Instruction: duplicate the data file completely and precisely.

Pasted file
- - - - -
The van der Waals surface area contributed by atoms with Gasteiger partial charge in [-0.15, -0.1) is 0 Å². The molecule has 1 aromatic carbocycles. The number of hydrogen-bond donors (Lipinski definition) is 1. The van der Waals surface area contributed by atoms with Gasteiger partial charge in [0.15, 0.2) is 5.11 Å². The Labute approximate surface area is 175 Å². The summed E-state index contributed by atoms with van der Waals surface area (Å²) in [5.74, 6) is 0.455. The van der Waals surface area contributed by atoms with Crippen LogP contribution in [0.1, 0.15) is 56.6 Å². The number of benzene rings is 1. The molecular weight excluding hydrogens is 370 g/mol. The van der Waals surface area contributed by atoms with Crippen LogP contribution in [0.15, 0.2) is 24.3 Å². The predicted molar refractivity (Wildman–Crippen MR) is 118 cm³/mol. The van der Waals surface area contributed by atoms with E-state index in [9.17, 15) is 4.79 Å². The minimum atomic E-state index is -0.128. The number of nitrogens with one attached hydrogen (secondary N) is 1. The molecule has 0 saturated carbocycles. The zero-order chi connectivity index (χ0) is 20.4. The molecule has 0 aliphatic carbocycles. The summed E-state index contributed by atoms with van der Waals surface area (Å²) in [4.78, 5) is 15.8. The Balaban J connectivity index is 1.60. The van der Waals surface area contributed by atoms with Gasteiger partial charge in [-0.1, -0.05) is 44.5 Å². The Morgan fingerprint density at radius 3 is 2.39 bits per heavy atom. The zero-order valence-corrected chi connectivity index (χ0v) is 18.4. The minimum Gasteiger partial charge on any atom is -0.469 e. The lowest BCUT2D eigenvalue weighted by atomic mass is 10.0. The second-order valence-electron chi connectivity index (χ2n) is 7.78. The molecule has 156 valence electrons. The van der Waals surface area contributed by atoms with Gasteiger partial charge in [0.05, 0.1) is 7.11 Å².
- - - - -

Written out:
The van der Waals surface area contributed by atoms with Gasteiger partial charge in [-0.15, -0.1) is 0 Å². The molecule has 1 aromatic carbocycles. The number of hydrogen-bond donors (Lipinski definition) is 1. The van der Waals surface area contributed by atoms with Gasteiger partial charge in [0.15, 0.2) is 5.11 Å². The Labute approximate surface area is 175 Å². The summed E-state index contributed by atoms with van der Waals surface area (Å²) in [5.74, 6) is 0.455. The van der Waals surface area contributed by atoms with Crippen LogP contribution in [0.1, 0.15) is 56.6 Å². The number of benzene rings is 1. The molecular weight excluding hydrogens is 370 g/mol. The van der Waals surface area contributed by atoms with Crippen LogP contribution in [0.15, 0.2) is 24.3 Å². The predicted molar refractivity (Wildman–Crippen MR) is 118 cm³/mol. The van der Waals surface area contributed by atoms with E-state index in [9.17, 15) is 4.79 Å². The minimum atomic E-state index is -0.128. The number of nitrogens with one attached hydrogen (secondary N) is 1. The molecule has 0 saturated carbocycles. The zero-order chi connectivity index (χ0) is 20.4. The molecule has 0 aliphatic carbocycles. The summed E-state index contributed by atoms with van der Waals surface area (Å²) in [4.78, 5) is 15.8. The Balaban J connectivity index is 1.60. The van der Waals surface area contributed by atoms with Gasteiger partial charge in [-0.1, -0.05) is 44.5 Å². The Morgan fingerprint density at radius 3 is 2.39 bits per heavy atom. The zero-order valence-corrected chi connectivity index (χ0v) is 18.4. The minimum Gasteiger partial charge on any atom is -0.469 e. The lowest BCUT2D eigenvalue weighted by atomic mass is 10.0. The second-order valence-electron chi connectivity index (χ2n) is 7.78. The molecule has 156 valence electrons. The van der Waals surface area contributed by atoms with Gasteiger partial charge in [0.05, 0.1) is 7.11 Å².